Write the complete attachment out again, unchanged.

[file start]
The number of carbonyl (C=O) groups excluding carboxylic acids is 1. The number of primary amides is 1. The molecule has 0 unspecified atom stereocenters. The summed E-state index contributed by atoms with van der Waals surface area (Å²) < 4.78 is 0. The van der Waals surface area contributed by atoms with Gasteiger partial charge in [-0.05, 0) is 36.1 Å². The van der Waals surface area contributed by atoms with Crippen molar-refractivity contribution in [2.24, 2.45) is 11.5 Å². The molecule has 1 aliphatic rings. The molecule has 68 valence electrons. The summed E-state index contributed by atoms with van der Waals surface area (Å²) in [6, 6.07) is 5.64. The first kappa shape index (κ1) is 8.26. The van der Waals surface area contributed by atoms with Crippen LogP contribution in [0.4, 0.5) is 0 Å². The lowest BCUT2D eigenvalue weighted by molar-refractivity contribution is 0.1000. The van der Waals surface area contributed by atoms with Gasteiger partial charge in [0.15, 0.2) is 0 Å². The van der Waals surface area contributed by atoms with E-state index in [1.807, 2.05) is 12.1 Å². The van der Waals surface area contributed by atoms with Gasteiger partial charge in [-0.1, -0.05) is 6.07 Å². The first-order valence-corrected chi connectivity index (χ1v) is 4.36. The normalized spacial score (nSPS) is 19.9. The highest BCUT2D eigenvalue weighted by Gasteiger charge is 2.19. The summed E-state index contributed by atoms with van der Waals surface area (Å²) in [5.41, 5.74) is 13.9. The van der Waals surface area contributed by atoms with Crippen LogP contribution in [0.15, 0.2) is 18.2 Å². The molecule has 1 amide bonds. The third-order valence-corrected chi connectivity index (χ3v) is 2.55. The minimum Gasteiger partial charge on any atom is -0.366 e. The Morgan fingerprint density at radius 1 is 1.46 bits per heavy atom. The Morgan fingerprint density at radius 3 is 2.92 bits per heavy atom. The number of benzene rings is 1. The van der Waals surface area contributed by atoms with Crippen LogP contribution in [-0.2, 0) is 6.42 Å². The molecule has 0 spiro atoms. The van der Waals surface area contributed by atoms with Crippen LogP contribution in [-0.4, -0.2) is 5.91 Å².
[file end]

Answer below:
The number of carbonyl (C=O) groups excluding carboxylic acids is 1. The number of primary amides is 1. The molecule has 0 unspecified atom stereocenters. The summed E-state index contributed by atoms with van der Waals surface area (Å²) < 4.78 is 0. The van der Waals surface area contributed by atoms with Gasteiger partial charge in [-0.05, 0) is 36.1 Å². The van der Waals surface area contributed by atoms with Crippen molar-refractivity contribution in [2.24, 2.45) is 11.5 Å². The molecule has 1 aliphatic rings. The molecule has 68 valence electrons. The summed E-state index contributed by atoms with van der Waals surface area (Å²) in [6, 6.07) is 5.64. The first kappa shape index (κ1) is 8.26. The van der Waals surface area contributed by atoms with Crippen LogP contribution in [0.4, 0.5) is 0 Å². The lowest BCUT2D eigenvalue weighted by molar-refractivity contribution is 0.1000. The van der Waals surface area contributed by atoms with Gasteiger partial charge in [0.15, 0.2) is 0 Å². The van der Waals surface area contributed by atoms with E-state index in [1.807, 2.05) is 12.1 Å². The van der Waals surface area contributed by atoms with Gasteiger partial charge in [-0.1, -0.05) is 6.07 Å². The first-order valence-corrected chi connectivity index (χ1v) is 4.36. The normalized spacial score (nSPS) is 19.9. The highest BCUT2D eigenvalue weighted by Gasteiger charge is 2.19. The summed E-state index contributed by atoms with van der Waals surface area (Å²) in [5.41, 5.74) is 13.9. The van der Waals surface area contributed by atoms with Crippen LogP contribution in [0.15, 0.2) is 18.2 Å². The molecule has 1 amide bonds. The third-order valence-corrected chi connectivity index (χ3v) is 2.55. The minimum Gasteiger partial charge on any atom is -0.366 e. The Morgan fingerprint density at radius 1 is 1.46 bits per heavy atom. The Morgan fingerprint density at radius 3 is 2.92 bits per heavy atom. The number of benzene rings is 1. The van der Waals surface area contributed by atoms with Crippen LogP contribution in [-0.2, 0) is 6.42 Å². The molecule has 0 spiro atoms. The van der Waals surface area contributed by atoms with Crippen LogP contribution in [-0.4, -0.2) is 5.91 Å².